High School Sports

Tragedy has followed him all his life, but this player has found a way to persevere

Strong safety Courtney Holmes, right, covers his man during Columbus football practice.
Strong safety Courtney Holmes, right, covers his man during Columbus football practice. jiglesias@elnuevoherald.com

Football coaches don’t often regard sophomores as their most pivotal players.

But Courtney Holmes, a strong safety on the Columbus football team, isn’t your typical 10th grader.

“Kids don’t come by very often that have ability and want to lead,” Columbus coach Chris Merritt said. “He’s the glue of this team.”

Merritt was referring to Holmes’ value on the field where he hopes to continue to lead the Explorers closer to a state championship Friday afternoon when Columbus plays Miami High in the Region 4-8A final at Tropical Park at 1 p.m.

But at home is where Holmes had no choice but to become a leader ever since he was nine years old.

At that young age, Holmes’ mother was killed by a hit-and-run driver.

Ever since, his grandmother, Bertha Fulton, a mother of seven, raised him with help from their extensive family.

Unfortunately, his mother’s death wasn’t the only tragedy in Holmes’ family.

One of his aunts died in her sleep two years ago.

holmes
Courtney Holmes

And last year in July, his aunt and two of his cousins were shot and killed by his aunt’s boyfriend at their house in southwest Miami-Dade. The shooter was later arrested after fleeing to Georgia.

“I was close with the guy who did it, and I remember thinking I wanted to quit football when it happened,” Holmes said. “It destroyed me.”

I was close with the guy who did it, and I remember thinking I wanted to quit football when it happened. It destroyed me.

Courtney Holmes, Columbus strong safety after his aunt and two of his cousins were shot and killed by his aunt’s boyfriend

Holmes, who is a cousin of Atlanta Falcons’ star running back and Miami Central graduate Devonta Freeman, grew up in the Richmond Heights area and played his Pop Warner football with the Palmetto Raiders.

With his father serving in the U.S. Army, Holmes said he spent his early years living with his mother, five brothers and a sister.

That all changed one night when he was nine years old and learned his mother had been killed.

“I just remember someone came to tell us, and I remember a lot of people crying in the house when it happened,” Holmes said. “It didn’t really hit me until I was like 12 or 13 years old, I used to cry a lot in school.”

Fulton, a former school bus aide, raised her own seven children plus six of her grandchildren and took charge of Holmes from that day forward.

When Holmes reached high school age, Fulton was all for his enrollment at Columbus.

“It’s really made him better with that school having such a positive effect on him,” said Fulton, who is 65 now and has retired but still takes care of the house with Holmes’ help.

At one point following the tragedy involving his aunt and cousins, Fulton said Holmes considered leaving Columbus, but chose to stay.

Merritt said Holmes immediately made an impression on the Explorers coaches and teachers at the school with his mature personality.

Holmes, who is a cousin of Atlanta Falcons’ star running back and Miami Central graduate Devonta Freeman, grew up in the Richmond Heights area and played his Pop Warner football with the Palmetto Raiders.

On the field, Holmes (5-10, 180 pounds) converted from the outside linebacker position to strong safety and has become one of the team’s top defenders.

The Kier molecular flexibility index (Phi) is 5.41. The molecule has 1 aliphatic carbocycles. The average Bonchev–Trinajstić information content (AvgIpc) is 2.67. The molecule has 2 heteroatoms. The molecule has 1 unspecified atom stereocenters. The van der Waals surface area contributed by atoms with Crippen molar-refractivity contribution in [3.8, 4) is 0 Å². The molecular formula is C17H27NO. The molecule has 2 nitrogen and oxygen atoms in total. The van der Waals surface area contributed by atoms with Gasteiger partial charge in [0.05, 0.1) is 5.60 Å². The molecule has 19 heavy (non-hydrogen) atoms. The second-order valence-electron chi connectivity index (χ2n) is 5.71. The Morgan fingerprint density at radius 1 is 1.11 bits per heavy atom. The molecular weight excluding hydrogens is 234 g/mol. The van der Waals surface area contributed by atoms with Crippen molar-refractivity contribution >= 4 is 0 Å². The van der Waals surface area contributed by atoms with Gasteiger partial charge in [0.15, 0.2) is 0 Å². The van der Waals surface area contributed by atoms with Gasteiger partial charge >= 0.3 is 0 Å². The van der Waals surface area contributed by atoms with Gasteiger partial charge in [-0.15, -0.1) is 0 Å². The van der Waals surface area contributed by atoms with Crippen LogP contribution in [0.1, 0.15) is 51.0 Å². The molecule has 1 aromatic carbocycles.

Holmes already has an offer from the University of Michigan and Merritt believes more will follow as other top schools have already shown interest.

Merritt said Holmes is well on his way to following in the footsteps of some of Columbus’ great defensive backs like former University of Miami standout Deon Bush and current UM freshman Trajan Bandy.

“[Holmes] has a personality and a respectful personality but he likes to have fun,” Merritt said. “He’s admired quite a bit by his coaches. The Columbus community, as a whole, has put their arms around that kid and they want to see him make it. Teachers, when they heard the story, offered support and wanted to help him and that’s because he’s the type of kid he is.”

On Wednesday night, Holmes was by Fulton’s side in the kitchen, helping her set up the family’s Thanksgiving dinner.

“He’s right next to me now peeling potatoes and helping me cook,” Fulton said. “I’m making potato salad, macaroni and cheese, turkey with dressing, turnips, collard greens, ham. I already cooked 10 pies, which isn’t as much as I normally make. But Courtney knows how to cook. I made sure he knew how to do everything around the house since he was a young boy.”

Fulton plans to watch that little boy she took in and watched grow up take another step in his rise to football excellence when she attends the Explorer’s playoff game.

I’m so proud of him and what he’s been able to do. He’s such a good young man. I’ve never had a problem with him. We went through a lot of losses and it was so devastating for him. He’s been pushing so hard to succeed. I’m getting chills just thinking about it.

Bertha Fulton, Holmes’ grandmother

“I’m so proud of him and what he’s been able to do,” Fulton said. “He’s such a good young man. I’ve never had a problem with him. We went through a lot of losses and it was so devastating for him. He’s been pushing so hard to succeed. I’m getting chills just thinking about it.

Having his family by his side is something Holmes said he never stops being grateful for and he always remembers those he’s lost.

“When I’m on the field I feel like my cousins are like my angels talking to me,” Holmes said. “When I see my grandmother in the crowd, it motivates me and I think about my mom and my aunt and my cousins every day. I still see them in my dreams. I feel like I always need to go hard for them.”

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